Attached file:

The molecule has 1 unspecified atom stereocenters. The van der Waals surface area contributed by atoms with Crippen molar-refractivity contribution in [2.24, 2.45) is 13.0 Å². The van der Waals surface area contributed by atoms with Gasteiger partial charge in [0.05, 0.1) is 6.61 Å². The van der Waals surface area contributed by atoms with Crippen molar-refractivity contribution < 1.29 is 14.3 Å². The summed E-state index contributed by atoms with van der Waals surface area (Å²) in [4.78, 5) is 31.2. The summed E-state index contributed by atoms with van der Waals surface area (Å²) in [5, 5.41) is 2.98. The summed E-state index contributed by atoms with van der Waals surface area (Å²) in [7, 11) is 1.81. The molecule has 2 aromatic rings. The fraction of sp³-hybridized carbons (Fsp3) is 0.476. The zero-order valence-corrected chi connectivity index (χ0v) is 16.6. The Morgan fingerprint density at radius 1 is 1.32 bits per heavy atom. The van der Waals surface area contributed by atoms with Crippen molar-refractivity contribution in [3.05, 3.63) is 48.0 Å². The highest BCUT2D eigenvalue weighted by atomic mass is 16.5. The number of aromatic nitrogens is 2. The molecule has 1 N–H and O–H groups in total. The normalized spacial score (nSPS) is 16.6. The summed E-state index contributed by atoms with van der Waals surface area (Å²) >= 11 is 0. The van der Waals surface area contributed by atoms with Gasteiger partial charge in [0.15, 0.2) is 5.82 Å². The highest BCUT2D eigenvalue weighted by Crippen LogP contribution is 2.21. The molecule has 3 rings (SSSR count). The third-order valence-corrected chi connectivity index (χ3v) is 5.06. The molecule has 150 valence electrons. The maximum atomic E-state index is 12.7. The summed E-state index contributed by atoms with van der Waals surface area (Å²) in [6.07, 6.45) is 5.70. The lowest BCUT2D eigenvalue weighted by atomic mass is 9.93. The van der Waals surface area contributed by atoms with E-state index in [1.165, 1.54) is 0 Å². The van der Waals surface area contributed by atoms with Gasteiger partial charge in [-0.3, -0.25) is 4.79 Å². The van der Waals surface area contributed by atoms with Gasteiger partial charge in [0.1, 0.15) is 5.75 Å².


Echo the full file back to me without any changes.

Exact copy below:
The molecule has 1 unspecified atom stereocenters. The van der Waals surface area contributed by atoms with Crippen molar-refractivity contribution in [2.24, 2.45) is 13.0 Å². The van der Waals surface area contributed by atoms with Gasteiger partial charge in [0.05, 0.1) is 6.61 Å². The van der Waals surface area contributed by atoms with Crippen molar-refractivity contribution < 1.29 is 14.3 Å². The summed E-state index contributed by atoms with van der Waals surface area (Å²) in [4.78, 5) is 31.2. The summed E-state index contributed by atoms with van der Waals surface area (Å²) in [5, 5.41) is 2.98. The summed E-state index contributed by atoms with van der Waals surface area (Å²) in [7, 11) is 1.81. The molecule has 2 aromatic rings. The fraction of sp³-hybridized carbons (Fsp3) is 0.476. The zero-order valence-corrected chi connectivity index (χ0v) is 16.6. The Morgan fingerprint density at radius 1 is 1.32 bits per heavy atom. The van der Waals surface area contributed by atoms with Crippen molar-refractivity contribution in [3.05, 3.63) is 48.0 Å². The highest BCUT2D eigenvalue weighted by atomic mass is 16.5. The number of aromatic nitrogens is 2. The molecule has 1 N–H and O–H groups in total. The normalized spacial score (nSPS) is 16.6. The summed E-state index contributed by atoms with van der Waals surface area (Å²) >= 11 is 0. The van der Waals surface area contributed by atoms with Gasteiger partial charge in [0.15, 0.2) is 5.82 Å². The highest BCUT2D eigenvalue weighted by Crippen LogP contribution is 2.21. The molecule has 3 rings (SSSR count). The third-order valence-corrected chi connectivity index (χ3v) is 5.06. The molecule has 150 valence electrons. The maximum atomic E-state index is 12.7. The summed E-state index contributed by atoms with van der Waals surface area (Å²) in [6.07, 6.45) is 5.70. The lowest BCUT2D eigenvalue weighted by atomic mass is 9.93. The van der Waals surface area contributed by atoms with E-state index in [1.165, 1.54) is 0 Å². The van der Waals surface area contributed by atoms with Gasteiger partial charge in [-0.3, -0.25) is 4.79 Å². The van der Waals surface area contributed by atoms with Gasteiger partial charge in [0.1, 0.15) is 5.75 Å².